The inability to repair the Chappell, a circumstance precluding it from earning a freight, must therefore be deemed to have abrogated the other provisions of the special average agreement, whether favorable to the libelant or the respondents. As an equitable disposition of this matter I am prompted to follow the general rule applicable where services are performed for a consideration which turns out to be impossible of performance or unenforceable. Since it would be unjust to allow one party who has derived a benefit from the part performed to retain that without paying anything, an implied contract arises to pay the reasonable value of the services. See 3 Williston on Contracts, Secs. 1972, 1973. Therefore the libelant is entitled to recover for the carriage of the cargo by the Hines the reasonable value of that service. This conclusion is also supported by the provisions embodied in the liberties clause of the Chappell charter.
While it was agreed at the trial of this matter to defer the calculation of amounts due libelant, if any, to a subsequent hearing, I deem it appropriate to note certain observations on this subject at this time. Any recovery on a quantum meruit basis cannot exceed, in any case, that which would have been earned by libelant had the special average agreement been performed favorable position because of nonperformance. It was indicated, for example, by a witness for libelant that there was no established or customary freight rates for a carriage of a cargo of manganese from Dakar, although, if such a rate could be ascertained, it would probably be much higher than from Takoradi. Since the second freight to be earned under the special average agreement contemplated a carriage from Takoradi, the Takoradi rate fixed by the parties would establish a maximum beyond which the libelant could not recover. This is not to indicate my approval of libelant's view that it is entitled to recover for the Hines carriage as if there had been for it a separate and independent charter similar in terms to the original Chappell charter but without the necessity of taking any deductions for commissions, dispatch, etc. from the total contract price as provided in the original Chappell charter.
It is evident that the established freight rate from Takoradi reflects the inclusion of conventional deductions. In the calculation of the quantum meruit award the libelant should not have the benefit of charges normally paid by it. Thus, even though no commissions were paid for this carriage, a deduction should be taken for their usual amount from the freight. In addition, the respondents are entitled to a credit for dispatch and discharge on the Hines cargo estimated on such terms and charges as are customarily allowable which, in this case, would be the standards set forth in the original Chappell charter. In the light of the dispute at the trial between the parties as to the accuracy and validity of the amounts reserved by respondents to satisfy the credits claimed by them further proofs must be submitted at another hearing as indeed it was proposed at the trial.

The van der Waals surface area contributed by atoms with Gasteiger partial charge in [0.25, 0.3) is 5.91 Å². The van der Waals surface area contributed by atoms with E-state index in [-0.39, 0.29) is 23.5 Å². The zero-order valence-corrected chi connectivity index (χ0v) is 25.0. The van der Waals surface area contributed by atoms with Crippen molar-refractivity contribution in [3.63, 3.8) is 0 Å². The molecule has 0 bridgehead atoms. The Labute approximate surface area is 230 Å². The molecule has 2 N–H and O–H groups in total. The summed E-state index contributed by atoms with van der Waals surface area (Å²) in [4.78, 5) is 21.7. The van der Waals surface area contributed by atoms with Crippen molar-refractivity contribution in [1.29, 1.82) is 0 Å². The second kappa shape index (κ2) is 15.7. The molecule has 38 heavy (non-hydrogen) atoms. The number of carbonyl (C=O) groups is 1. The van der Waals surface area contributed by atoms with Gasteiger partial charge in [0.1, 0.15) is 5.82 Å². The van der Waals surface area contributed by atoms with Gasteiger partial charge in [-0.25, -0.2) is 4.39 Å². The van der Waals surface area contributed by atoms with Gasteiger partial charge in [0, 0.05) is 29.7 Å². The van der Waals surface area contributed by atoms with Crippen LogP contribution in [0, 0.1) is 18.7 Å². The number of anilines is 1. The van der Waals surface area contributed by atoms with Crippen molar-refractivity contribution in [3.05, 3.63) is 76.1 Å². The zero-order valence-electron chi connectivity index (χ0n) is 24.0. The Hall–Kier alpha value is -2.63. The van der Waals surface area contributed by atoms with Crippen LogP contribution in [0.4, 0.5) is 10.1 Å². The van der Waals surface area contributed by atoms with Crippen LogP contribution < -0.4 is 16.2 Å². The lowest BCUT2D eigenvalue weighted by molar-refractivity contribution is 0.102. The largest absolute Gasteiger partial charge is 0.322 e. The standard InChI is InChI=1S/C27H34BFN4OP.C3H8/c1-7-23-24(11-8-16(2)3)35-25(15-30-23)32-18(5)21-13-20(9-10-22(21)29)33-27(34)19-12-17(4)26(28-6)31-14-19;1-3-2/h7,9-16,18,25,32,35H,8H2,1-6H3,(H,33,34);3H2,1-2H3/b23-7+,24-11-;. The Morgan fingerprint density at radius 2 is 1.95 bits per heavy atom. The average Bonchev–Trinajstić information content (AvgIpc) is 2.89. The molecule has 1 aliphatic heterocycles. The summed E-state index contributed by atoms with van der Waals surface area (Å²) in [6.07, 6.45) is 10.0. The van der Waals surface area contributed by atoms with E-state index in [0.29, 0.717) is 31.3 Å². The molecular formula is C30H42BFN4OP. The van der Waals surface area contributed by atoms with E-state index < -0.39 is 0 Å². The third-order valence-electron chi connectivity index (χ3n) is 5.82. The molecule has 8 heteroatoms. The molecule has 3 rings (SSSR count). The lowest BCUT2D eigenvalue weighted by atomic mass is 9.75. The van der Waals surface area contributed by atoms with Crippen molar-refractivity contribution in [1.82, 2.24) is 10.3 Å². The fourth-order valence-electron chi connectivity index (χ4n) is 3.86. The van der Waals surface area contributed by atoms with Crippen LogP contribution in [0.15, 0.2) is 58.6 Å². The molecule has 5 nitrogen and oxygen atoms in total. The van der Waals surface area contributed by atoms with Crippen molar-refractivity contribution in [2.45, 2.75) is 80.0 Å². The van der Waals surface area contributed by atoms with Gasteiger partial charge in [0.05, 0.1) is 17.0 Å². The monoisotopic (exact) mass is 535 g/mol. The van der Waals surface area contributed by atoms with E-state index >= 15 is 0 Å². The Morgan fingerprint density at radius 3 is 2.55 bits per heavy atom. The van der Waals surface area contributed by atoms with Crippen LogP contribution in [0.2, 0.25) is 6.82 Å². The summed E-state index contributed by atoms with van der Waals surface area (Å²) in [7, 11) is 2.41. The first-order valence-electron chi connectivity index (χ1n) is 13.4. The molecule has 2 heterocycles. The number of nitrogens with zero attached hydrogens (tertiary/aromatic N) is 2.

In addition the libelant must recover its freight for the original voyage of the Chappell as if it had been abandoned, but with modifications. In this view ordinarily there would have been no dispatch or discharge to be claimed against the fixed rate for the cargo was transshipped from the Chappell to the Hines. However, allowance against the fixed rate for discharge and dispatch of this one cargo shall be reflected, as previously noted, in the quantum meruit calculations of the Hines carriage. The cost of transshipment of the cargo from the Chappell to the Hines is not recoverable in this suit. The libelant has made no references to or claim for it and apparently it falls into the allowance earned by the Hines while waiting and loading at Dakar to be recognized in the general average. This was contemplated by the special average agreement and while that contract dissolved yet the libelant should not profit to a greater extent than provided by it.
The libelant challenges the right of respondents to deduct for commissions from the aggregate freight due on the Chappell charter, asserting that the commissions were a liability of the vessel. Exploration of the merits of this issue was deferred at the trial on the assumption that the question would be resolved at a later hearing to be held for the purpose of calculating damage. It was also implied that the parties could perhaps compose their differences as to this item pendente lite. If they still contest the item of commission the merits of the question should be litigated at a further hearing in this matter, provision for which will be made herein.
The complexity of the calculations designed to be made as a result of this opinion is such that the court deems it necessary to conduct another hearing to frame clearly the problem to be submitted. Monday, October 13, 1952, at 10 a.m., in Courtroom No. 2 in the federal building at Trenton, New Jersey is fixed as the day for such hearing, at which time the matters requiring further proofs as heretofore mentioned, will be considered.
The disposition of the suit outlined herein refutes the cross-libel of the respondent, Union Carbide, that the attachment of the cargo was so arbitrary, excessive and illegal as to warrant recovery of the damages claimed by it. Hence it will be dismissed.
Settlement of an order for judgment on this opinion should be deferred pending the further hearing as fixed herein.